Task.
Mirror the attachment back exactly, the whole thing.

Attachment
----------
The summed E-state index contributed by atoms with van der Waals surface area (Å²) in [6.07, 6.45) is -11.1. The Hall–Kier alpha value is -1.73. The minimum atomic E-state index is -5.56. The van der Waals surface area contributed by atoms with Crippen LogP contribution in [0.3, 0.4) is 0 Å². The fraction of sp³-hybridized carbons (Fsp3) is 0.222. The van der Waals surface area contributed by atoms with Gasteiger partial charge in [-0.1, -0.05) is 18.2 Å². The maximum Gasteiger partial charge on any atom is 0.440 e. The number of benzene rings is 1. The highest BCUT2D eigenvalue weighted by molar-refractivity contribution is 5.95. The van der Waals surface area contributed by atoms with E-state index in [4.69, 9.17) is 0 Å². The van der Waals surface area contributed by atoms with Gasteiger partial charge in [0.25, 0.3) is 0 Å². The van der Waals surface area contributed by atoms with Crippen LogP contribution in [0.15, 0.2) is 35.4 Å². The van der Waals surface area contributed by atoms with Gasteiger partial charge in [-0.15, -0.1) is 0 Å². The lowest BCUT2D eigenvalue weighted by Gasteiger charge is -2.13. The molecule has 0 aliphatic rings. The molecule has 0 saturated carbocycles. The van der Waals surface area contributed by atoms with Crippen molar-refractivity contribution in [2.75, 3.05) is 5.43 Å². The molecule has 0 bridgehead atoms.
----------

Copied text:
The summed E-state index contributed by atoms with van der Waals surface area (Å²) in [6.07, 6.45) is -11.1. The Hall–Kier alpha value is -1.73. The minimum atomic E-state index is -5.56. The van der Waals surface area contributed by atoms with Crippen LogP contribution in [0.3, 0.4) is 0 Å². The fraction of sp³-hybridized carbons (Fsp3) is 0.222. The van der Waals surface area contributed by atoms with Gasteiger partial charge in [-0.1, -0.05) is 18.2 Å². The maximum Gasteiger partial charge on any atom is 0.440 e. The number of benzene rings is 1. The highest BCUT2D eigenvalue weighted by molar-refractivity contribution is 5.95. The van der Waals surface area contributed by atoms with E-state index in [4.69, 9.17) is 0 Å². The van der Waals surface area contributed by atoms with Gasteiger partial charge in [0.25, 0.3) is 0 Å². The van der Waals surface area contributed by atoms with Crippen LogP contribution in [0.15, 0.2) is 35.4 Å². The van der Waals surface area contributed by atoms with Gasteiger partial charge in [-0.15, -0.1) is 0 Å². The lowest BCUT2D eigenvalue weighted by Gasteiger charge is -2.13. The molecule has 0 aliphatic rings. The molecule has 0 saturated carbocycles. The van der Waals surface area contributed by atoms with Crippen molar-refractivity contribution in [2.75, 3.05) is 5.43 Å². The molecule has 0 bridgehead atoms.